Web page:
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cano

6 months ago

very cool and inventive buid.

is that a ultra wide screen?

thks for using motion frog. wanted to

use one and now know what to expect.

there this British guy on you tube using alexa on

the pc to give it comands.

how long did it take you to biuld?

1 reply
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Saral Tayalcano

Reply 5 weeks ago

Thanks!
I am not using an ultra wide screen, I am using a traditional 16:9 screen.
The project took me a few weeks to build.

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napoleaum

5 months ago

Is it absolutely necessary to run under win 10? or it will work with 7 or xp?

1 reply
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Saral Tayalnapoleaum

Reply 5 weeks ago

Any windows version will work as long as it supported by rainmeter. (Windows 7 is, XP isn't)
:)

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starphire

10 months ago

A "one-way" mirror is simply partially silvered material, which reflects/transmits equally in both directions. The optical illusion of "one way" mirrors depends entirely on the room being more brightly lit than the space behind it. It's all about the contrast. Minus a small amount of absorption by the material, the percentage reflected + the percentage transmitted light cannot add up to more than 100%. In truth, if the material is reflecting 90% of the light, then it is transmitting only 10% of the light from the monitor behind the mirror. Eyes are not good judges of brightness, but careful measurement of your mirror with a light meter will confirm that it cannot simultaneously transmit 80% of the light from the monitor while also reflecting 80% of the room light. Luckily there is still enough light from the monitor getting through to make the magic mirror effect work, so it doesn't really matter if it's only 10-20% of its natural brightness. You could just edit out the misinformation in your introduction. :)

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Saral Tayalstarphire

Reply 9 months ago

Thanks for the clarification. I will updated my Instructable to reflect this. :)

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jbenfield

Question 10 months ago

Great build!! In your pictures, it shows you using a touch interface. How did you implement that in a floating glass format? Everything that I've been able to come up with has either a bulky frame or at least one edge with ugly PWAs sticking out that have to be covered.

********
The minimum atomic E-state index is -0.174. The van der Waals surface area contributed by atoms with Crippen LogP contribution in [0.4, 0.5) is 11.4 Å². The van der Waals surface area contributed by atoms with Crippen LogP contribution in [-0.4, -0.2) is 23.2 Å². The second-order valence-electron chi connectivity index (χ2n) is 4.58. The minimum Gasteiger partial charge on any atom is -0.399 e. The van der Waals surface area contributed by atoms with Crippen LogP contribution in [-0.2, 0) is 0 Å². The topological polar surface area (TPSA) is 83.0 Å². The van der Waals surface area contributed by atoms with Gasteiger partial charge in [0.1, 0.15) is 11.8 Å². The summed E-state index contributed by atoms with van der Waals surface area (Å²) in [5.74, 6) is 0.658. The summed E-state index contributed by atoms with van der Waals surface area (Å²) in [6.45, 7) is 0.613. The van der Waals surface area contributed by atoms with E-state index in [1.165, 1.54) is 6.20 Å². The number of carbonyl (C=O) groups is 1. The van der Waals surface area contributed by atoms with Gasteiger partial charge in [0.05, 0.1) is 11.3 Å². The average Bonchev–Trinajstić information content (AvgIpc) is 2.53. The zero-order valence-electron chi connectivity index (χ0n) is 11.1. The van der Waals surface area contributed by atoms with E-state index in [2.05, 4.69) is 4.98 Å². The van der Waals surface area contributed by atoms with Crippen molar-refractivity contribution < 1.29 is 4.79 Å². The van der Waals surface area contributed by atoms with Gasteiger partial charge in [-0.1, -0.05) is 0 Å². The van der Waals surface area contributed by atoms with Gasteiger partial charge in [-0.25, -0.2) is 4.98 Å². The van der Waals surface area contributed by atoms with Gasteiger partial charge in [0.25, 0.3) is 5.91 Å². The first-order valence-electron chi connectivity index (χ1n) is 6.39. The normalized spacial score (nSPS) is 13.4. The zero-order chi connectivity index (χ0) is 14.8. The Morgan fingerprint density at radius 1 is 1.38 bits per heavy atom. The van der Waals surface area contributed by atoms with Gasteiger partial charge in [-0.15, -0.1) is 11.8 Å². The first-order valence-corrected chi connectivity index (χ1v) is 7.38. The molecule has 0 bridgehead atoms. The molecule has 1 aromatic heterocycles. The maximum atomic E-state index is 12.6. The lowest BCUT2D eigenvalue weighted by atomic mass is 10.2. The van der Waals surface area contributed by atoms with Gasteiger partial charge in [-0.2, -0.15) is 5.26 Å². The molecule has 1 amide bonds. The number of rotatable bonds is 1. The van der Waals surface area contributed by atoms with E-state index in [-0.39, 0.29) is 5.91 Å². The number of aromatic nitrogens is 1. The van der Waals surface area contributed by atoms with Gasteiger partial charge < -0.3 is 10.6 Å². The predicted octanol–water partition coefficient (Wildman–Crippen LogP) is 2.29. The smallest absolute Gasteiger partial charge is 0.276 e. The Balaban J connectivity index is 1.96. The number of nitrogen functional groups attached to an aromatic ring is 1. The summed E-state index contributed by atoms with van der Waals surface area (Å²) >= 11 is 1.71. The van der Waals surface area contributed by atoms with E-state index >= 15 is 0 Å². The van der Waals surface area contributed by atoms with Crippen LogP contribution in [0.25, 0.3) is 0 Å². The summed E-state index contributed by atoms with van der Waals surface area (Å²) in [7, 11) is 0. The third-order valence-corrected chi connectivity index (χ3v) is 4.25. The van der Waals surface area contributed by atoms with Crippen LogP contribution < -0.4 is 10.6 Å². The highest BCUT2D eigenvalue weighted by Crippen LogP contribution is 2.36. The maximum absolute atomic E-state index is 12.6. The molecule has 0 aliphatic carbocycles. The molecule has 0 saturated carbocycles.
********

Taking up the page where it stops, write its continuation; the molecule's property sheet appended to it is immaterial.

5 more answers
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Saral Tayaljbenfield

Answer 9 months ago

Is that the case? I haven't looked deeply into touch monitor options, but I have seen how screens in touchscreen laptops and smartphones that don't have bezels could be a straight drop in upgrade.

Looking online, these desktop monitors seem to have touch without a bezel. Can you see if these would fit your use case?

https://www.newegg.com/Product/Product.aspx?Item=9...

https://www.newegg.com/Product/Product.aspx?Item=N...

https://www.newegg.com/Product/Product.aspx?Item=N...

https://www.newegg.com/Product/Product.aspx?Item=9...

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Saral Tayaljbenfield

Answer 10 months ago

One more thing I forgot to mention, I am using the leap motion to control the cursor in that image. Apps like GameWave and Mudra Mouse allow you to use your leap motion as a mouse

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jbenfieldSaral Tayal

Answer 10 months ago

I wonder if the leap would work from behind the glass?

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Saral Tayaljbenfield

Answer 10 months ago

I haven't implemented a touch interface yet. I'm still using a trackpad at the bottom of the screen. The touch interface would be very simple to implement however. Just use a touch monitor instead of a non-touch panel like I did. I plan on upgrading to a touch panel soon and I'll post an update to this project then!

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jbenfieldSaral Tayal

Answer 10 months ago

Darn. I got all excited when I saw the pictures of you prodding at the screen :(

Touch monitors have the same issue that I mentioned; They have a nasty PWA that has to wrap around the edge or they have sensors in a bezel that spoil that whole "floating glass" look. I also haven't been able to find a touch screen or resistive/capacitive overlay that big. You end up with a rectangle of touch sensitivity stuck off in a corner or along the edge to try to hide the wiring. The only viable solution that I've come up with for the true "floating glass" touch screen is to have the image projected like a teleprompter and have a camera behind the screen watching for fingers and gestures. (and it's tough to get my wife to let me knock a wall out for the "cool factor" :(